Kendra Haloviak Valentine is a biblical theologian and associate professor with the H. M. S. Richards Divinity School at La Sierra University. Before writing a doctoral dissertation on the hymns of Revelation for the Graduate Theological Union (Berkeley), she worked as a pastor (in Kettering, Ohio, and in Takoma Park, Maryland) and college teacher (at Columbian Union College, now Washington Adventist University). She took undergraduate majors in both theology and English at Washington Adventist University and earned a Master’s degree in New Testament studies at Andrews University.
Her publications include “The Book of Revelation,” in The Dictionary of Scripture and Ethics, Joel Green, ed. (Baker Academic, 2011); and Signs to Life: Reading and Responding to John’s Gospel (Signs Publishing, 2013).
Following the vote against women’s ordination at Adventism’s 1995 General Conference in Utrecht, the Netherlands, the Sligo Adventist Church, in Takoma Park, Maryland, broke ranks with official policy and conducted, on September 23, 1995, a service of ordination for three women. The service was in all pertinent respects similar to services for males entering Adventist ministry, and occasioned coverage in, for example, Gustav Niebuhr’s New York Times “Religion Journal” column.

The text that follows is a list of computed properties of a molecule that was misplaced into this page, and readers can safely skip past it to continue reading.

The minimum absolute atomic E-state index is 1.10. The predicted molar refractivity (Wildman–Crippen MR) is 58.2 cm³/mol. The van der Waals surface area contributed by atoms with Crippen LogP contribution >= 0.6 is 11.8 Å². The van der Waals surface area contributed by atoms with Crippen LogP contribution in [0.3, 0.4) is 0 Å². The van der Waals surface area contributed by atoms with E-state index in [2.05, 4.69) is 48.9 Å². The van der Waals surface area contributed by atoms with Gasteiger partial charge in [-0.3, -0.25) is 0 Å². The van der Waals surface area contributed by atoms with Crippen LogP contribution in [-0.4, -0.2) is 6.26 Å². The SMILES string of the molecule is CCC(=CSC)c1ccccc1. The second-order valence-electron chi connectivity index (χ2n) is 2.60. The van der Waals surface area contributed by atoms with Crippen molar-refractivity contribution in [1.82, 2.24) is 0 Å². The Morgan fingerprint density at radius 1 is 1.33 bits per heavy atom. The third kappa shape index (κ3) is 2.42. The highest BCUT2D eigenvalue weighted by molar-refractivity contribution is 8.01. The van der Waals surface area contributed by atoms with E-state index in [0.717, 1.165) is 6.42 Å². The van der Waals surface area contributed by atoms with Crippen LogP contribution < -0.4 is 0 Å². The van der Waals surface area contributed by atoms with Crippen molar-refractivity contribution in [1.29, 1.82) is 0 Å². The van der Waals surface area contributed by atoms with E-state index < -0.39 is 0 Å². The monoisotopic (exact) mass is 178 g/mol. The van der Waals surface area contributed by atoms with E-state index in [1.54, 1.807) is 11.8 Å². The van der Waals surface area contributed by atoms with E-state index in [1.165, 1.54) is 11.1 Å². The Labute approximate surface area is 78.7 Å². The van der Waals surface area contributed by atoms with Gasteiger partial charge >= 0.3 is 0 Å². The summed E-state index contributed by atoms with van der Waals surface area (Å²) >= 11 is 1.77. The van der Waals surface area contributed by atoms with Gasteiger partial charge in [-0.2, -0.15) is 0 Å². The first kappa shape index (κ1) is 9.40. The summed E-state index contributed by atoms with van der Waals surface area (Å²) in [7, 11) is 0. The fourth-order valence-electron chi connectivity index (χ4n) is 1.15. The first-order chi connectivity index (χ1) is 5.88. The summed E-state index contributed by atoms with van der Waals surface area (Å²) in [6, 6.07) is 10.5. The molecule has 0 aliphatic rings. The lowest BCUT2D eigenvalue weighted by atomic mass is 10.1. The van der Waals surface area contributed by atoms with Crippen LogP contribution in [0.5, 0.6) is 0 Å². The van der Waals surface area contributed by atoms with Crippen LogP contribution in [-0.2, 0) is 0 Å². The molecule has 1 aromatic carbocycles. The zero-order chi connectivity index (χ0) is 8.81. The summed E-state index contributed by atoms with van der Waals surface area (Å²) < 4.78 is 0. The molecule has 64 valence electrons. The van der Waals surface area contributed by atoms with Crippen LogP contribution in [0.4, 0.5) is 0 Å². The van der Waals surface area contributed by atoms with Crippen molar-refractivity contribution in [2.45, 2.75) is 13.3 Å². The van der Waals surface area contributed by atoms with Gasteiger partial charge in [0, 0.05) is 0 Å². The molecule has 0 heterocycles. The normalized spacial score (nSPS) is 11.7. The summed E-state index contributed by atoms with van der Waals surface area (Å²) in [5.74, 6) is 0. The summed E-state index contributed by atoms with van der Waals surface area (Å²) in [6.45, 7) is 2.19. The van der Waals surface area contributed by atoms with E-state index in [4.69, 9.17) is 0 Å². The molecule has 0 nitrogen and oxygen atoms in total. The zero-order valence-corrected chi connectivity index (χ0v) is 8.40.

Haloviak Valentine was one of those three women.
Here is her perspective on the work of the Adventist theologian.
Question: What theologians say or write may seem abstract, theoretical. How do you connect your work with the actual battle front of human existence, where we confront not only dreams and joys but also disappointments and extreme suffering?
Answer: The classroom keeps me grounded. Students always ask questions that push the practical application of our discussion topics and biblical interpretations. They come from Adventist homes that are broken and blended, know the loss of a grandparent who has been the primary guardian, and experience a variety of health challenges. Uncle Arthur stories that reflect a type of “vending machine God” when it comes to answered prayers just do not work anymore, and they wonder how conversations about theology address the real stuff of life. My students also reflect a diversity of faith traditions and communities, and they gently push those of us who are Adventists to reflect upon our assumptions about God, God’s Kingdom and the content of holy living. In addition to my classroom experiences, prayer time at my local church each Sabbath reminds me of the joys and hurts of humanity. When I engage in scholarly research I find myself thinking of my students’ stories and fellow parishioners’ prayers.